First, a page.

At the time, Grenade head of product Rob Page said the company had “spotted a gap in the market”, adding: “Knowing a thing or two about disrupting categories, this action-packed snack is perfect for consumers, helping them tackle whatever their morning commands – whether they need to battle the daily commute or get their workout done.”

Interest in plant protein

The Product Launch Analytics database of Just Food parent GlobalData also underlines the NPD activity involving protein across a range of categories. In the last six months alone, food manufacturers in markets from Colombia to the UK and onto India have launched products from breakfast cereal to soup touting their protein content.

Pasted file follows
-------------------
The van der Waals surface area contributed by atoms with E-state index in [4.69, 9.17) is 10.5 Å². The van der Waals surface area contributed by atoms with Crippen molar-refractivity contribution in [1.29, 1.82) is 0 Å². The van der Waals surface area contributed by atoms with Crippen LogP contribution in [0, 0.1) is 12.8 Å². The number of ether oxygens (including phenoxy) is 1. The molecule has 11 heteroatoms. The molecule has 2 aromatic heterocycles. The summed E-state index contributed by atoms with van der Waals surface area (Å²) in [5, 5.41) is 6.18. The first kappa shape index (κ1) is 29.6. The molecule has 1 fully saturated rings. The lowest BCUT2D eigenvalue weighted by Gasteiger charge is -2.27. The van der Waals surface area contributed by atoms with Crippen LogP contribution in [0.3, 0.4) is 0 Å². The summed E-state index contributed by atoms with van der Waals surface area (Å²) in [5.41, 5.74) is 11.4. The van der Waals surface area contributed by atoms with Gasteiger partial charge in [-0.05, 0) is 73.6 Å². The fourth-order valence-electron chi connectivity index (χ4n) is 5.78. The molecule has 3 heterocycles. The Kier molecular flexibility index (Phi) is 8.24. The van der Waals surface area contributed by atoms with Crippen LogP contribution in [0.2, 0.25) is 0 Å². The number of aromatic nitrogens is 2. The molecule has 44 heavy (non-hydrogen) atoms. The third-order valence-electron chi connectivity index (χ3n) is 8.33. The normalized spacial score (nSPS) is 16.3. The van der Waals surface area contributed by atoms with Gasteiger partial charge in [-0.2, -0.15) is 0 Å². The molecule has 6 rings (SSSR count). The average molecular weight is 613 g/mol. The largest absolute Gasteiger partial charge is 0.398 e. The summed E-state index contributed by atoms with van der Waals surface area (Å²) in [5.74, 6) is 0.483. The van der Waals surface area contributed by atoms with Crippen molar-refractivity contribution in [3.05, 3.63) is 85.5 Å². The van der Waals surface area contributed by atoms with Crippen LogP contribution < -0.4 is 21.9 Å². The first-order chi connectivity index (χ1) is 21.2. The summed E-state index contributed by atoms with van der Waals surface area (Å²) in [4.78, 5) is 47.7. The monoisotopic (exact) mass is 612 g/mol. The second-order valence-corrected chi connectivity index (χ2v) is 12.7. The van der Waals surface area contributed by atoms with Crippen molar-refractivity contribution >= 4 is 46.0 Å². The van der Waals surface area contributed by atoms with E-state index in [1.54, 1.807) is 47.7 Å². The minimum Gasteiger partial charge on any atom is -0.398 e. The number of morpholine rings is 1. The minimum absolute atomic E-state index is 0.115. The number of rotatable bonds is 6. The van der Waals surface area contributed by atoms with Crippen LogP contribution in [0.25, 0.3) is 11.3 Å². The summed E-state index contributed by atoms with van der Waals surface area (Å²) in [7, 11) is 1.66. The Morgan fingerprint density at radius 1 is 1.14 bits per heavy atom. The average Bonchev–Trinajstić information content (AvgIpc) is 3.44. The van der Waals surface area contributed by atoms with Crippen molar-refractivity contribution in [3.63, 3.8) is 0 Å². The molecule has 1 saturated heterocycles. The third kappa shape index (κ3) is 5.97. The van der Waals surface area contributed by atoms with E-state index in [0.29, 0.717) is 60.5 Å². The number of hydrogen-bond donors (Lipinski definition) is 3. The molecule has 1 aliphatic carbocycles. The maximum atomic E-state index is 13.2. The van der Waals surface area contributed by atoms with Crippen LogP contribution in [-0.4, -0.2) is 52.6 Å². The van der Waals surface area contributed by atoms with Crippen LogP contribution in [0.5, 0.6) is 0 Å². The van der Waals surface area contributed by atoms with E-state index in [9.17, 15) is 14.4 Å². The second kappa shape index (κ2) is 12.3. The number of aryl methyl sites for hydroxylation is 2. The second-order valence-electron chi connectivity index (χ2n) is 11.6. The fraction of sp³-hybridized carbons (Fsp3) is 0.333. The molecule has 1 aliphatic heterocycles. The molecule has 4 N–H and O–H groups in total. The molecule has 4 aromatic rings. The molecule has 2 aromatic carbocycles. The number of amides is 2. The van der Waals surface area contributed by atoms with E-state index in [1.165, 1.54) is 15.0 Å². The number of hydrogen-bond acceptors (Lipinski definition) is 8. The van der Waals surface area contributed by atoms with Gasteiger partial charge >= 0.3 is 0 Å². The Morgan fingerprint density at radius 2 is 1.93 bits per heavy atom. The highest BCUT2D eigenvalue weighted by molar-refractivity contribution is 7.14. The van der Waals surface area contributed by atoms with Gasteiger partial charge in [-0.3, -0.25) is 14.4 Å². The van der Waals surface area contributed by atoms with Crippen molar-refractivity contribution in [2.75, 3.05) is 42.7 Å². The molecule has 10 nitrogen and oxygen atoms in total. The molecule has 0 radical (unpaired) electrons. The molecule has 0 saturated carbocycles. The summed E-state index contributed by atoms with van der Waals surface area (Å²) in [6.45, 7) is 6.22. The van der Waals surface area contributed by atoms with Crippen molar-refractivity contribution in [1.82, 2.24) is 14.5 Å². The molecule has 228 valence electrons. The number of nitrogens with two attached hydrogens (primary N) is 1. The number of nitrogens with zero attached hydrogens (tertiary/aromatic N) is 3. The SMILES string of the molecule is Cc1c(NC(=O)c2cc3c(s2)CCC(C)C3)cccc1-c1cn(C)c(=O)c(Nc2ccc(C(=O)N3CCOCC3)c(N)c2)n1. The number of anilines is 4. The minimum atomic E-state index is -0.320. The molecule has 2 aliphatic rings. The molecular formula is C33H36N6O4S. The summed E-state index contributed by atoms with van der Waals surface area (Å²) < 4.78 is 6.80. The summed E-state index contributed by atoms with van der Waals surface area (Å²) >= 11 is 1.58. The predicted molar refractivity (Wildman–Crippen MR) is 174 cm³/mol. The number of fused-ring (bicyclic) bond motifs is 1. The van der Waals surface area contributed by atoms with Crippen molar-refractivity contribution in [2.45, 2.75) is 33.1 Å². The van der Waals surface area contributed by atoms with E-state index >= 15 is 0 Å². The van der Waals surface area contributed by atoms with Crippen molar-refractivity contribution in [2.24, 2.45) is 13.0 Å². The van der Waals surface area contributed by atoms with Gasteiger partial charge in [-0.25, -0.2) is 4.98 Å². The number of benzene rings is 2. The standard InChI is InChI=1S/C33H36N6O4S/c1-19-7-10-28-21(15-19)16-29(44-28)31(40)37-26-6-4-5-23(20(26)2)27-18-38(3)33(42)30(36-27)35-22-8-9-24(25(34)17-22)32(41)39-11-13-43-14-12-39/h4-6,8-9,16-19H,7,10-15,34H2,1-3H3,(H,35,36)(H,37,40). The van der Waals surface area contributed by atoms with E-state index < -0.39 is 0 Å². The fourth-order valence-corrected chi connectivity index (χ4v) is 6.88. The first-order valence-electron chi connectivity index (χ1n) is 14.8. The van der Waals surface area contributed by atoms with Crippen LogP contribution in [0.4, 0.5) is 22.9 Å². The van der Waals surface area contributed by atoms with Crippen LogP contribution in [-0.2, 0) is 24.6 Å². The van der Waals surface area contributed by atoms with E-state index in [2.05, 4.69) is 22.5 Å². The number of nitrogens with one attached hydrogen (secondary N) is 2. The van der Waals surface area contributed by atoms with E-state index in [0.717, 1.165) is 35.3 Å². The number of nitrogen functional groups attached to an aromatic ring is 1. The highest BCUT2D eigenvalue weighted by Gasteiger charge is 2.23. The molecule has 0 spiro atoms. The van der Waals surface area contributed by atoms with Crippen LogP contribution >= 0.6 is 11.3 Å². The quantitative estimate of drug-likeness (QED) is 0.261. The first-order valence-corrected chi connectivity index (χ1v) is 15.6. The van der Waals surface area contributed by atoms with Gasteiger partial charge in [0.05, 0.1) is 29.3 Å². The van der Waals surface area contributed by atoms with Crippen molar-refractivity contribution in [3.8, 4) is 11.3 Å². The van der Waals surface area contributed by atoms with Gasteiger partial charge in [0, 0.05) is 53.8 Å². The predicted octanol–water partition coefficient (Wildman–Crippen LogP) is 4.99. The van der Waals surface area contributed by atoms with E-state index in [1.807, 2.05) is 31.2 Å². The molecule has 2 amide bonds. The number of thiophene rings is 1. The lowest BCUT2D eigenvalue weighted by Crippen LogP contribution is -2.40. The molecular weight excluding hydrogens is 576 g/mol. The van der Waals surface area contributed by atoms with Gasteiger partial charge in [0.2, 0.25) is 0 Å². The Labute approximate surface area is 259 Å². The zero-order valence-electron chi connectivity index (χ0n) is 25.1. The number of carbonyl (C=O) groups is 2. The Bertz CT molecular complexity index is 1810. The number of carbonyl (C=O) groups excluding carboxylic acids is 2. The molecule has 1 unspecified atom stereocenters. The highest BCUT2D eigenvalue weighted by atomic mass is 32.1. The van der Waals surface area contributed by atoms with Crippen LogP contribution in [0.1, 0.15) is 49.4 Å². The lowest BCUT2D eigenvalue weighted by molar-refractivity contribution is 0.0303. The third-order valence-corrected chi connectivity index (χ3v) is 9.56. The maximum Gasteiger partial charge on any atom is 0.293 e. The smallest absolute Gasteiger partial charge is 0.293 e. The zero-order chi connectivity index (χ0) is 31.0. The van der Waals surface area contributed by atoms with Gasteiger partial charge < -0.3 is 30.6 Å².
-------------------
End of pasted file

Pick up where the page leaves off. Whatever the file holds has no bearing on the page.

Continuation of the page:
And innovation is also taking plant-based protein sources. In India in December, Kellogg launched a muesli with “100% plant protein”, with the cereal said to “help in the growth of muscle mass and maintenance of bones”, according to GlobalData’s Product Launch Analytics. 

“Offering muesli that also contains 100% plant protein with raisins, papaya, and cranberries along with three super seeds and seven baked grains like soy nuggets, moong lentils, pumpkin seeds, flax seeds is different from standard products in the category in India,” GlobalData says.

Credit: kelloggsindia Instagram

The different approaches to product design, across a greater variety of product categories and targeting a broad range of consumers, fits in with what Kennedy at protein supplier Glanbia Nutritionals is seeing across the market.